I don't know if you guys have heard about this story; I just saw it myself in today's New York Times. (And for those of you who read my mailblog Instant Yang, yeah, this is kind of a recycled post. But topical!) Here's the gist: At the end of last year, Toys 'R' Us announced a heavily hyped contest to bestow a $25,000 savings bond on the first American baby born in 2007. Doctors and hospitals were encouraged to submit candidates (with the winning hospital getting a $10,000 grant to be used for prenatal education programs). But when Yuki Lin, the midnight-born daughter of two restaurant workers from Brooklyn, NY, won a draw to break a three-way tie, contest officials declared her entry invalid--because her mother is not currently a legal resident of the U.S.
The stipulation of legal residency was made in the fine print of the contest rules, and of course, Toys 'R' Us is perfectly within its rights to enforce it; most contests, though not, it seems, state lotteries, have similar legal residency requirements, though arguments have been made that the winner wasn't Mrs. Lin, but her daughter, who is undeniably a U.S. citizen. (Except to the woman whose baby ultimately was awarded the prize, who declared herself and her child "100% American" and stated that "the baby of an illegal alien is an illegal alien," even if the law says otherwise. (Heck, Mexican American U.S. Attorney General Alberto Gonzales admits that he himself may be the grandson of undocumented immigrants.)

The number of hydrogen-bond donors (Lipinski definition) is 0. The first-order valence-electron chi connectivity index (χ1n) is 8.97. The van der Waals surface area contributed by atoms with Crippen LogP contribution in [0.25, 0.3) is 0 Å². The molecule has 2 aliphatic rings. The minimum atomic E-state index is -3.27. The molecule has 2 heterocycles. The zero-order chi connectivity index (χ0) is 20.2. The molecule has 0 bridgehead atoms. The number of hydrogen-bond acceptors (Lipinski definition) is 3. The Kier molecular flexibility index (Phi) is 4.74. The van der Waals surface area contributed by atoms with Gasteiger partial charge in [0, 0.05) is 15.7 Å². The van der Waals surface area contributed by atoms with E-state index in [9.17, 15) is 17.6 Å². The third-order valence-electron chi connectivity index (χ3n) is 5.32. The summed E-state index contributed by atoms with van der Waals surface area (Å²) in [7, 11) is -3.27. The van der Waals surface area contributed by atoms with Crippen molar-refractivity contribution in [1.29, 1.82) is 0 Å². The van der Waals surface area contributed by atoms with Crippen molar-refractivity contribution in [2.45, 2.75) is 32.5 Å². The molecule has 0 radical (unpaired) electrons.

Yuki and her parents have become something of a cause celebre among Chinese Americans, who've been circulating a petition and pointing out that voiding her victory is another sign of the U.S.'s increasingly toxic attitude towards immigrants of all backgrounds and statuses. Coming on the heels of last year's dramatic protests and abortive reform debates, one wonders how much more frequently we'll be seeing this kind of issue rear its head. Well, one doesn't wonder; one is absolutely sure that—like 70-degree days in the dead of winter—we'll be seeing a lot more of these issues arising in the near future.
Update: So, yeah, Toys 'R' Us not only backed off, they decided to provide three $25K gift cert prizes—one for each of the babies born at midnight on January 1, 2007: Yuki, born at New York Downtown Hospital in Manhattan, Yadira Esmeralda, born at Southside Hospital in Bay Shore, on Long Island; and Jayden Swain of Gainesville, GA. Which, by the way, means they inadvertently scored a multicultural trifecta: Asian American, Latino, and African American. Now, if only they'd realized this and made the decision from the outset, they could have parlayed this into major New American Mainstream goodwill. As it is, this was a good, but late, save that probably still has some Chinese Americans feeling a bit ornery.